Our lives are dictated largely by habit and here-say. We tend to make our decisions based either on our previous ones or based on the advice and anecdotes of others. Despite the fact that we largely ignore financial education in the US, we’ve still been subject to the odd rule of thumb when it comes to handling money or making financial decisions.

While these nuggets of conventional wisdom may have originated with well-intentioned friends or family, they turn out to not only be untrue in many cases but may also be detrimental to your specific goals. Let’s take a look at some of the more prevailing money myths you’ve probably heard once or twice.

Myth #1: A penny saved is a penny earned

There are two sides to this coin (pun intended). Technically a penny saved is better than a penny earned once you take into account taxes. Depending on your tax bracket, you could be paying 10-37 cents of every dollar to the Feds. That means for every 100 pennies you earn, you may only get to keep 63-90 of them. And that’s just Federal. Adding in state and local taxes means that “penny earned” is worth even less.

That said, while saving as much as you can will definitely get you closer to financial independence, increasing your income, even with the tax burden, will get you to FI faster (assuming you don’t increase your spending to match).

Myth #2: A home is a great investment/Renting is throwing money away

What was once seen as a foolproof “investment” became a suffocating albatross around the necks of many of us after the recent financial crisis. It’s possible you’ve found an amazing deal or plan to live out your days in your house, in which case it may be a good investment (not great unless it’s generating income). I may be a little bias because of my own experience with this one, but I’m not counting houses (outside of rentals) as an investment at all anymore.

As for throwing away money on rent, I think this just requires a perspective shift. Instead of framing it as buying vs renting, if you view housing as a consumable expense like food and gas, you can appreciate the value of renting a bit more.

While homeownership may mean your monthly payment is partially building up equity, if you factor in the interest, property taxes and upkeep, you may be “throwing away” the equivalent of rent each month anyway. On top of that, you’re saddled with a ginormous debt and severely hampered in terms of mobility.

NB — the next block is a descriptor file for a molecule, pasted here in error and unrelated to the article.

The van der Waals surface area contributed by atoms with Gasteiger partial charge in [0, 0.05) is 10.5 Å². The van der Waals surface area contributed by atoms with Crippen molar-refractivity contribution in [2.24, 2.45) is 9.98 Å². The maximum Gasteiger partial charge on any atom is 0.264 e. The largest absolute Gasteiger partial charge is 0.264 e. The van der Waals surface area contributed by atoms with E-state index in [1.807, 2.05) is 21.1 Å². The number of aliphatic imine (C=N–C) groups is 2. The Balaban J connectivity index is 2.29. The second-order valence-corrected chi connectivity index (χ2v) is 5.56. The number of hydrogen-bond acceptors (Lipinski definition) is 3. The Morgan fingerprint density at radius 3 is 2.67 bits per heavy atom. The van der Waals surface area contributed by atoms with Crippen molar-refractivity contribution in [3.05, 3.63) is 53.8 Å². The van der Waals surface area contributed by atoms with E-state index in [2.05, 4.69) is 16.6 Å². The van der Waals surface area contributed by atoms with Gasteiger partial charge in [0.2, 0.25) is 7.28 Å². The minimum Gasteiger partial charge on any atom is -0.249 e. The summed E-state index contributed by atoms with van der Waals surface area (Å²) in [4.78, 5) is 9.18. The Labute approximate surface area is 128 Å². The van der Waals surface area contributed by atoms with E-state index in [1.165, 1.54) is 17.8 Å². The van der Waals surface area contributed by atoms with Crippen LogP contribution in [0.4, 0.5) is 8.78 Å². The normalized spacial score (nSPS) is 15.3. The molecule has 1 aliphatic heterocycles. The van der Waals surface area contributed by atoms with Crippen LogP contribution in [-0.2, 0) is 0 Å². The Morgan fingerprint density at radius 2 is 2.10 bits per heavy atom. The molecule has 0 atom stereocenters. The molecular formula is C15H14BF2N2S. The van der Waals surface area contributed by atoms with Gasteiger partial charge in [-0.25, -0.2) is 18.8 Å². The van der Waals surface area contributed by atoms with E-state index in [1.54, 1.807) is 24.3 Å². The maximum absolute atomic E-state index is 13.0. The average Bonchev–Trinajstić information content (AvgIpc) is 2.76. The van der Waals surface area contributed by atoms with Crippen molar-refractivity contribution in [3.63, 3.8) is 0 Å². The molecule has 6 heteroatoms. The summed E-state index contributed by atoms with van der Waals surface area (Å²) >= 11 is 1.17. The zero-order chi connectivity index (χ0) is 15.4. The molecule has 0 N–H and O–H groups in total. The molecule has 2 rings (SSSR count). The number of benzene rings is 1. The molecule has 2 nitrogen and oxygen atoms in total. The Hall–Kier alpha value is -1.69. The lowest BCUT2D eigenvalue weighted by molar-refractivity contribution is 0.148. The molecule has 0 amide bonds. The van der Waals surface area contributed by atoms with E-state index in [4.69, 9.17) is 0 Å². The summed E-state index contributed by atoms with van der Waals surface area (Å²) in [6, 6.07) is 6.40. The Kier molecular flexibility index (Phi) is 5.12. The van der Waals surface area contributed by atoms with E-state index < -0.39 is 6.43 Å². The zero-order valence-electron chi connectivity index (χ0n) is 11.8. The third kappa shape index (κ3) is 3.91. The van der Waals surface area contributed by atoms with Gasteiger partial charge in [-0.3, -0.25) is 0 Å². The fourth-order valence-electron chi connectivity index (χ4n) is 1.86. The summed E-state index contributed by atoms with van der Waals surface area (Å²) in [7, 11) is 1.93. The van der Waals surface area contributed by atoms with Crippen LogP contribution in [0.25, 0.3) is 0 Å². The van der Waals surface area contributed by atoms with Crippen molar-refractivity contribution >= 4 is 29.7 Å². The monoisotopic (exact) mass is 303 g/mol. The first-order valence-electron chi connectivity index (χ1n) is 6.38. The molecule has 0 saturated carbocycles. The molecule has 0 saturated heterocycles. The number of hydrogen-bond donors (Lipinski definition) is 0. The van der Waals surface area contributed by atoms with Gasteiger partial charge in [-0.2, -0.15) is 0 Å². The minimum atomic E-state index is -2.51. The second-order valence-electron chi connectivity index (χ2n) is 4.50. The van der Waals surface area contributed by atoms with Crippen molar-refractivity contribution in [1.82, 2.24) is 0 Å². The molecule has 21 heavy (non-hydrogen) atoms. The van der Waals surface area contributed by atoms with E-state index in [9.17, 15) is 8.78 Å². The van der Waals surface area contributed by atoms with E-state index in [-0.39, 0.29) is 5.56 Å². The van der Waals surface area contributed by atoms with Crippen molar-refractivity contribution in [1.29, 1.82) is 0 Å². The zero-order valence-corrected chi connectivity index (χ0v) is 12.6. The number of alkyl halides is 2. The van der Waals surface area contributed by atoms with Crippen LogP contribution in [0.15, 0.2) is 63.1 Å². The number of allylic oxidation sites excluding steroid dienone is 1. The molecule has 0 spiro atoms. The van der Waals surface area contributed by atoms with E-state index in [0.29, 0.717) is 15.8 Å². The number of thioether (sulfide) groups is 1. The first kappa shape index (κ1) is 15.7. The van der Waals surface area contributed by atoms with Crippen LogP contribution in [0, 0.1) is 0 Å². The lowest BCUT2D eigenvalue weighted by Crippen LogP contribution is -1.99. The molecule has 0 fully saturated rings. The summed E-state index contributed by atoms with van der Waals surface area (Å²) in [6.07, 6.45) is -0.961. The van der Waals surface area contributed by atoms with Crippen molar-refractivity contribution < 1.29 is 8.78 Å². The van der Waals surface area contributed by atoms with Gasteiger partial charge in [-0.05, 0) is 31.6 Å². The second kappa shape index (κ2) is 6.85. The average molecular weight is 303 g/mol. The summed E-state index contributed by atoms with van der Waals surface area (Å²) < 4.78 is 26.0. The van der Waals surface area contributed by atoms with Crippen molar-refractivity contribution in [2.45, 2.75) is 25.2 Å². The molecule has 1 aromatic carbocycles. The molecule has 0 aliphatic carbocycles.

Myth #3: Cash is king

If you can’t control your spending, then yes, this is 100% true. But if you’re responsible and disciplined, you’re missing out on a whole world of cash and travel rewards by not using credit cards. I use my Amex Blue card just for gas and groceries and still usually earn several hundred dollars in cash back each year.

Myth #4: I can’t afford to invest

You really can’t afford NOT to invest, and the earlier the better. The surest way to achieve financial independence is to have your money work for you and the easiest way to do that is to take advantage of compound interest. The US Stock Market has a historical average return of ~7% per year. Investing at an early age could make you a millionaire by the time you retire. Try the FIRE Age Calculator to play around with the numbers.

The best way to get started when you don’t have a lot to invest is to find a service that lets you buy fractional shares versus full shares. The idea is to invest a set amount of cash at regular intervals and gradually build up your portfolio. There are several robo-advisors that can help you achieve this. I personally use Betterment, but M1 Finance and Wealthfront are a couple others to check out.

Myth #5: Carry a balance to help your credit score

No. Just no. First, if you’re required to pay interest to get a better credit score, the system is broken and we should all rebel against it and switch to cash only.

Fortunately, it’s just a myth. You don’t actually have to pay for a good credit score, so don’t carry a balance if you don’t have to. Either pay in full or pay the statement balance each month. I have never paid credit card interest and have a credit score over 800 (historically I have paid off my statement balance, not the full balance).

Avoid paying interest whenever you can. Compounding works against you just as strongly as it can work for you.

Takeaway: Always Ask Why

In writing this post the takeaway for me has been to question everything. Conventional wisdom assumes we all fit into the same mold. We don’t. We’re all individuals with different needs and goals. Ask why before you make a decision. Challenge your assumptions about money and see if you don’t start making better financial decisions because of it.